MCWN’s Favorite 52 Tracks of 2010 (40-31)

40. The Black Keys – Everlasting Light

Brothers is an excellent album. Song to song its one of The Black Keys’ best. Needless to say I had a lot of trouble deciding which to pick to represent it, but at the end of the day it was an easy decision. Dan Auerbach doing falsetto for an entire song is just something that shouldn’t work, but over the deep blistering guitar fuzz and backup singers it somehow does. Auerbach uses trains as a motif in the lyrics and its fitting that “Everlasting Light” sounds like a train plodding, plodding down the tracks until it builds and fizzes out.

39. Outasight – She’s Leaving Home

I’ll admit upfront, I love this song because of its beat, an incredible turn-around of one my favorite Beatles tracks. Outasight’s a charismatic dude and I honestly don’t think many rappers could pull off this reinterpretation. His voice, even when rapping about the fallout of the relationship maintains a sense of optimism, the same optimism that producer 6th Sense somehow drew out of the melancholy sample. It is in its own way astounding.


“They say home is where the heart is
But what happens when you departing?”

38. Cults – Go Outside

Some part of me doesn’t want to admit this is a great song. I don’t know why but something about a band’s first song being so insanely catchy gets me. And then I put on the song and I sing along with it and I don’t care whatever the hell I was thinking about earlier. Since being discovered on bandcamp in February, Cults has gotten signed, done a tour and released a second single. And it still doesn’t matter yet because “Go Outside” is just that good.

37. DJ Bahler – Forty Winks
(Passion Pit vs. Goldfrapp vs. Mary O’Hara)

I’m not sure if it’s fair to post this. A reinvigoration of Passion Pit’s hit, “Sleepyhead,” “Forty Winks” draws out all the different parts of the original to give all the excellent parts their own due. The falsetto over the harp, slowed to a melodious level that keeps it distinct and recognizable, but definitely different. Drawing out the Keroauc sample “…and everything is going to the beat” and then finally letting the song explode into its verses and chorus making it a grander song than it could have ever hoped to be before.

36.  Broken Bells – The High Road

When I first heard “The High Road” I wasn’t blown away or anything, but when it was done I wanted to listen to it again. And again. And again. The result was that it inexplicably became one of my most-listened-to songs of this year. It’s the perfect fusion of the Shins’ sound and Danger Mouse’s exceptional production skills, a synchronicity I don’t think they achieved anywhere else on the album. The catchy chorus, strangely elegant coda are nothing near what you’d imagine from the song’s first strange synth line.

In the end, it’s a journey and one you want to keep taking.

35. The Walkmen – Stranded

I missed a chance to see The Walkmen my senior year of high school. Thinking about that now, my only thought is goddamnit. “Stranded” is curiously unlike their other stuff, but it’s also very not at all. The mariachi horns seem to be a big change to their sound, but it ends up working as well as Johnny Cash’s foray into the field. Sad and lonely, the elegant horns add to the sentiment of the song’s title and lead singer Hamilton Leithauser kills his delivery as always.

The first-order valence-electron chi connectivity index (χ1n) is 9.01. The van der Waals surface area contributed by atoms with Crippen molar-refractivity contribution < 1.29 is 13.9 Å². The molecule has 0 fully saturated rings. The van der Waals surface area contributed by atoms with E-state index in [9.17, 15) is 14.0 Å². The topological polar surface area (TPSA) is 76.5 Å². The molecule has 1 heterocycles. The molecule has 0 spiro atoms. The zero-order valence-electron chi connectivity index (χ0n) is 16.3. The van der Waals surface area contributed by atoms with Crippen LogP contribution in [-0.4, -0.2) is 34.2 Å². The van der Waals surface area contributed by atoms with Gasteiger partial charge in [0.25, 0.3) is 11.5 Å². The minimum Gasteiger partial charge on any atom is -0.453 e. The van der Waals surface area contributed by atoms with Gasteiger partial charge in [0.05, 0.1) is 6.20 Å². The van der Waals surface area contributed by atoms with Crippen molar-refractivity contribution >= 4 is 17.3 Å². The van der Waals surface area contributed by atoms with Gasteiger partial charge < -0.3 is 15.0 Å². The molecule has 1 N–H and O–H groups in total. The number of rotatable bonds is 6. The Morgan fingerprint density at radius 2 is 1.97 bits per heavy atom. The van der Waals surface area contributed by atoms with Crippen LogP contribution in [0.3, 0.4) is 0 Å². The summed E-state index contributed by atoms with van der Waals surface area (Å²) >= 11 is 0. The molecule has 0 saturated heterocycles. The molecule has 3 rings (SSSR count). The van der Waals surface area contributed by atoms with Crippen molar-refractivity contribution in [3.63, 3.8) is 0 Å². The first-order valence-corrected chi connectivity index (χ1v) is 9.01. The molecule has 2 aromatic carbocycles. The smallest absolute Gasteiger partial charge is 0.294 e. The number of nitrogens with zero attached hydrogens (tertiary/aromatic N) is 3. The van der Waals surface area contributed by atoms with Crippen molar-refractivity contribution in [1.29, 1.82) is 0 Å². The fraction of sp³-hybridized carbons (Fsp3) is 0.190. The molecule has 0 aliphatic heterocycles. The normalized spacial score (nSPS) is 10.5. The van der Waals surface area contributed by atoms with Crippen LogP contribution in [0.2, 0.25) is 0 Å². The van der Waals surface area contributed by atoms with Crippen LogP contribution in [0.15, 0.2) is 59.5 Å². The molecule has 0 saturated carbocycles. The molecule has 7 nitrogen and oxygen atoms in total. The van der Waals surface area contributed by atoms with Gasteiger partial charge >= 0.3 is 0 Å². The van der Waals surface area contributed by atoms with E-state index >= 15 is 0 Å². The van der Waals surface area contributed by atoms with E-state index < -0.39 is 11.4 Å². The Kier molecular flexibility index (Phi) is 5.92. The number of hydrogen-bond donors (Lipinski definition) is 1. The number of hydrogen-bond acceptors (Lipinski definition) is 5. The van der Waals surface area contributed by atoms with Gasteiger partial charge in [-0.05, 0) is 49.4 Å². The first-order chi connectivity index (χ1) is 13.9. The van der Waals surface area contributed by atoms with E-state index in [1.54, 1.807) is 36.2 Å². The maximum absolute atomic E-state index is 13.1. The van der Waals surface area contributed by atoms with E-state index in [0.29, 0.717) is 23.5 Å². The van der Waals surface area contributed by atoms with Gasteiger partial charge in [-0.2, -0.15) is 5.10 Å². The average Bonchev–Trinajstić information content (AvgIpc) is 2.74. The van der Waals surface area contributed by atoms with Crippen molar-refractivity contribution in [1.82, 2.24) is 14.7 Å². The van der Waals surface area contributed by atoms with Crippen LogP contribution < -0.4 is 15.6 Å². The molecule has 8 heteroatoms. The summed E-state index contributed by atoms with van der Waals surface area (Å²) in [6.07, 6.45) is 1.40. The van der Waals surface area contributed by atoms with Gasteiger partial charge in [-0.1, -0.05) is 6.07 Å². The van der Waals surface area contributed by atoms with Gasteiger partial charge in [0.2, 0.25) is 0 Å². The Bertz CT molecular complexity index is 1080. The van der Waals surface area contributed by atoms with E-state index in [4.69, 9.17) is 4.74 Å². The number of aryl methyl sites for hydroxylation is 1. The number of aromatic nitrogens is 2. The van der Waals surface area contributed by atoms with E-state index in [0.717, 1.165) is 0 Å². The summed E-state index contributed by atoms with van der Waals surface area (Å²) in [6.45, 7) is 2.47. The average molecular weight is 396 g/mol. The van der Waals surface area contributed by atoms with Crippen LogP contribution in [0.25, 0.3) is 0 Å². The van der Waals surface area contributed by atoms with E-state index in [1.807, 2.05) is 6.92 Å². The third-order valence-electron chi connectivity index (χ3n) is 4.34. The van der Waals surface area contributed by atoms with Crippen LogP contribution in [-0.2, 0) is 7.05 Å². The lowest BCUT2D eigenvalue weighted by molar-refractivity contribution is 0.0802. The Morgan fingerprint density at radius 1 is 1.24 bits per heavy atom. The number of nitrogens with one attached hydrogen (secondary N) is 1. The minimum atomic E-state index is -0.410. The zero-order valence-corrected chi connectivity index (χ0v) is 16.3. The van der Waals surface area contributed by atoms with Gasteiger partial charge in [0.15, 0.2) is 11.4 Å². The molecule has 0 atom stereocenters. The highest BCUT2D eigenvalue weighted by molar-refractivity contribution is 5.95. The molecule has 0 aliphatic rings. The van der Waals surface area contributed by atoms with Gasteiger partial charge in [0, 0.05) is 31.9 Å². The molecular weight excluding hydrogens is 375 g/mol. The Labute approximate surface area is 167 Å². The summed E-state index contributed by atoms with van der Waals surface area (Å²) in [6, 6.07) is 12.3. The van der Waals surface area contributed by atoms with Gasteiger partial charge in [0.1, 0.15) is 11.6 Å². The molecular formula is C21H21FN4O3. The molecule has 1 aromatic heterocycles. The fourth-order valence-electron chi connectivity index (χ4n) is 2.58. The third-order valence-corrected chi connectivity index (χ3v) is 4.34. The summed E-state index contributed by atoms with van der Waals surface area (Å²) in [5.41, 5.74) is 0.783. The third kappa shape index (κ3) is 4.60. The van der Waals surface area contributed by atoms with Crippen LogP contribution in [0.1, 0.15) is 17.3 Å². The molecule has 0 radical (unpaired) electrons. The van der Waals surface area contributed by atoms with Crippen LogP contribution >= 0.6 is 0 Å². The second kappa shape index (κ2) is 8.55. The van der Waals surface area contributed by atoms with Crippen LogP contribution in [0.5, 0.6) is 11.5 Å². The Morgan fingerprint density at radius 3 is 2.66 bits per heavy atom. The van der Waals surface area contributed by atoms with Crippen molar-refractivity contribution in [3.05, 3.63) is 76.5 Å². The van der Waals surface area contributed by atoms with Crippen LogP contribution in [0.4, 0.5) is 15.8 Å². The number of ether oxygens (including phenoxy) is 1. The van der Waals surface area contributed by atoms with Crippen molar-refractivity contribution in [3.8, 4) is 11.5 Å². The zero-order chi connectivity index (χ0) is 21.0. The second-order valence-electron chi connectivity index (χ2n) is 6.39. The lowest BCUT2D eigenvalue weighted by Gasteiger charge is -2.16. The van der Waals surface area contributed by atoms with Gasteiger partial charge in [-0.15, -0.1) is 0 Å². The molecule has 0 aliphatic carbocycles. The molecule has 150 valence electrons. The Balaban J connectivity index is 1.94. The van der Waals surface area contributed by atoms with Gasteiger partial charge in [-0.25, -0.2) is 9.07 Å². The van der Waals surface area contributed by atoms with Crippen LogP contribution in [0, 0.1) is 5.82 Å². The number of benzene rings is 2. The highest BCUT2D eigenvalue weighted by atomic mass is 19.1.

34. Mountain Man – Sewee Sewee

This is the definition of unforced beauty. Requiring nothing more than a guitar and their pipes, the three female singers that make up Mountain Man capture a modest, rugged magnificence. Just listen to the song.

Seeing them live only helped enforce this image, as they quieted a normally noisy venue quickly and seemed to barely even try in doing so. Few performances have that stark intimacy and  feeling that a performance by them is the same in front of a sold-out venue or a few family friends. Lovely, just lovely.

33. The Radio Dept. – Heaven’s on Fire

What are the youth to do? Dance, apparently. I don’t know what the hell else you could do listening to this song. Maybe sing along as well. It’s the kind of song that I wish was played at parties more often. Maybe youth culture is being destroyed by a bogus capitalist process. More likely, I’m going to the wrong parties.

32. Beach House – Used to Be

I wouldn’t listen to this song if you are at all feeling sentimental at the moment. It might wreck you. Beach House hit home with the pure feeling of nostalgia with “Used to Be.” From the simple melody and piano to the subdued explosion in the middle of the song, it sounds great too. This is also definitely a song that’s just a personal favorite because  of the kind of person I am, so doing an objective-ish writeup is genuinely hard. I think if this song hits, it hits. And by the end you’re stuck feeling all sentimental.

31. Freelance Whales – Hannah

I saw these guys a few nights ago (as of this writing) and I didn’t even know their album had come out this year, I thought it had in ’09. Weathervanes is full-up-to-the brim with infectious pop songs and “Hannah” is just my personal favorite, mostly for its happy-go-lucky verses about putting on a song. I still am not sure what being vaguely attracted to rooftops entails, but it’s hard to care with a song as lovely as this.

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One Response to MCWN’s Favorite 52 Tracks of 2010 (40-31)

  1. Pingback: MCWN’s Favorite 52 Tracks of 2010 | middleclasswhitenoise

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